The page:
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March 1862 On the night of Thursday, March 6, Confederates commanded by Maj. Gen. Earl Van Dorn set out to outflank the Union position near Pea Ridge in northwestern Arkansas. Van Dorn divided his force into two columns. Learning of the Confederate advance, the Federals commanded by Brig. Gen. Samuel Curtis marched north to Pea...
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150 Years Ago This Week: Grant is replaced

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By the end of February, 1862, Federal troops had occupied Nashville, the first Confederate state capital to be taken by the Union Army.
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150 Years Ago This Week: Bloody Valverde!

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During the frigid night of Thursday, Feb. 20, the Confederate Army of New Mexico under Brig. Gen. Henry Sibley encamped on the east side of the Rio Grande River across from the Federal Fort Craig, commanded by Col. Edward R.S. Canby. Seeing their campfires and hearing their voices carried along by the stiff cold...
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150 Years Ago This Week: Grant earns his nickname

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During February, Atlantic Monthly magazine published a poem, as it often did; this one was submitted anonymously, but it and the author’s name (once it became known) would not be soon forgotten. Written on the outskirts of Washington one night the previous November, Julia Ward Howe, of the prominent Ward family of Boston, saw...
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150 Years Ago This Week: Roanoke Island falls to Gen. Burnside

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With the fall of Fort Henry in Tennessee on Thursday, Feb. 6, Gen. Albert S. Johnston, in command of Confederate troops in the western theatre of war, hurried available troops in Kentucky to Fort Donelson on the Cumberland River.
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150 Years Ago This Week: Lincoln rejects elephants

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Two letters dated Feb. 14, 1861, and addressed to President James Buchanan were delayed in transit, and delivered to President Lincoln almost a year later. The letters were from the King of Siam (today’s Thailand); one letter accompanied royal gifts of a costly sword, a photograph of the king and his daughter, and two...
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150 Years Ago This Week: General War Order No. 1

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The Confederate government on Sunday, Jan. 26, ordered Gen. P.G.T. Beauregard from the Potomac District in northern Virginia to the west, where he became second-in-command to Gen. Albert S. Johnston in that threatened area. This left Gen. Joseph E. Johnston (no relation to Gen. Albert Johnston) in full command in Virginia. Frustrated by months...
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150 Years Ago This Week: Cameron out; Stanton in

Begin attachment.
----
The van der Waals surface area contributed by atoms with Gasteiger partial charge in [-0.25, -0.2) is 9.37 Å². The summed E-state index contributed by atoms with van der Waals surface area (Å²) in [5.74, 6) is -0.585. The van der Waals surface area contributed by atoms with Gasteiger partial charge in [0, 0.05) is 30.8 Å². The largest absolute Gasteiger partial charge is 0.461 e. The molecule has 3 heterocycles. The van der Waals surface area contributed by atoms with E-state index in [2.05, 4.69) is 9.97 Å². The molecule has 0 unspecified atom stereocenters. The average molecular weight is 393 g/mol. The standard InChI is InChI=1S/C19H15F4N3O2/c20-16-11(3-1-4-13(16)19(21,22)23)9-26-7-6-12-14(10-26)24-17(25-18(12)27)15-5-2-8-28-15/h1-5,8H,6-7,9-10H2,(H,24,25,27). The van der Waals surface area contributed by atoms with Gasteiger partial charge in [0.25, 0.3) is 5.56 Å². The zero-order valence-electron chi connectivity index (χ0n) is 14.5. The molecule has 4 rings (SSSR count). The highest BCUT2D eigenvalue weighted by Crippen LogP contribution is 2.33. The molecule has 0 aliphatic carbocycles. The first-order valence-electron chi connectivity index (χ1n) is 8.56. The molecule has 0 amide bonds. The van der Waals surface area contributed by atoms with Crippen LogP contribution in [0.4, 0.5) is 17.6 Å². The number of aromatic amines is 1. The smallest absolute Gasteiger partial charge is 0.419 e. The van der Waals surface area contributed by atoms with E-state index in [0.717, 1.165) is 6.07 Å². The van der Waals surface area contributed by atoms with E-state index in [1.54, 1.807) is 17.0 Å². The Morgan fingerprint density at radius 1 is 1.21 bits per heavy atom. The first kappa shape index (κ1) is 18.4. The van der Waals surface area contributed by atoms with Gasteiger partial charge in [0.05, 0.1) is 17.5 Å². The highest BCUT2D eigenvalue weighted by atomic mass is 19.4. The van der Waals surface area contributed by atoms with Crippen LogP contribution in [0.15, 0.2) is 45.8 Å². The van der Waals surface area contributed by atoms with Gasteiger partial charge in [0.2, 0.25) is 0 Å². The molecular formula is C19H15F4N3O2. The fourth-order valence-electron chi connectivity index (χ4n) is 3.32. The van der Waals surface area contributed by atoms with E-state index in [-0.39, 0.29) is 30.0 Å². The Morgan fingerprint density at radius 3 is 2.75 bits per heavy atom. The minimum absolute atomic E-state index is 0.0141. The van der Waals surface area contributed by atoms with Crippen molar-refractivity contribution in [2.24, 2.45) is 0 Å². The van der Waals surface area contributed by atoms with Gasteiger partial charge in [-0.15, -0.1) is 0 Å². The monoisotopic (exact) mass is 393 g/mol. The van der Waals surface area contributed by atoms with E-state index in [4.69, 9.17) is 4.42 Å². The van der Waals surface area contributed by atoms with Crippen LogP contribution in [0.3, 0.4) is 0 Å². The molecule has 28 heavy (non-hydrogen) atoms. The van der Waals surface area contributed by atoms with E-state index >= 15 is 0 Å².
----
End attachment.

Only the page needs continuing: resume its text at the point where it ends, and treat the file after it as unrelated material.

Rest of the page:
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Saturday, Jan. 11: a fleet of some 100 vessels carrying Federal troops under Brig. Gen. Ambrose Burnside sailed from Hampton Roads, Va., for the coast of North Carolina. The naval squadron of about 15,000 commanded by Commodore Louis Goldsborough posed a new threat to the already severely intruded Southern coast. In Washington, President Lincoln accepted the public...
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150 Years Ago This Week: Winter military maneuvers, campaigns

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Gen. Thomas J. “Stonewall” Jackson’s Confederate troops, moving from Bath in western Virginia, on Sunday, Jan. 5, in pursuit of Federal troops halted on the Potomac River across from Hancock, Md. For two days they bombarded Federal troops garrisoned in Hancock. Brig. Gen. Frederick Lander refused Jackson’s demands for surrender, and the Confederates searched unsuccessfully...
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150 Years Ago This Week: Pride swallowed, hearts torn

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Dec. 29, 2011
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December 1861 Tensions between the United States and Great Britain over the Trent affair were high as Christmas week in 1861 dawned. In Washington on Dec. 23, Lord Lyons, the British ambassador, conferred again with Secretary of State Seward. Lyons formally and officially presented the British note demanding the surrender of Confederate commissioners Mason...
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150 Years Ago This Week: Another British ship seized

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Dec. 8, 2011
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The first winter of the War was upon the people North and South, as the last month of 1861 opened. The conflict, which everyone expected to be over before the end of the Summer, now seemed to be dragging on. On Sunday, Dec. 1, President Lincoln asked some pointed questions about a possible forward movement of...
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150 Years Ago This Week: ‘Outrage on the British Flag!’

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Dec. 1, 2011
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Forces of the United States landed on Tybee Island, Georgia, on the Savannah River, on Sunday, Nov. 24. Federals now controlled the entrance to the harbor and gained a foothold for an attack on Ft. Pulaski, the brick fortification designed to protect the city of Savannah. There was skirmishing this day at Lancaster and...
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Gen. McClellan snubs his President

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Nov. 18, 2011
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On Sunday, Nov. 10, President Jefferson Davis wrote to Gen. Joseph E. Johnston at Manassas that he was surprised the Army had shown so little increase since July, but that “we are restricted in our capacity to reinforce by want of arms.”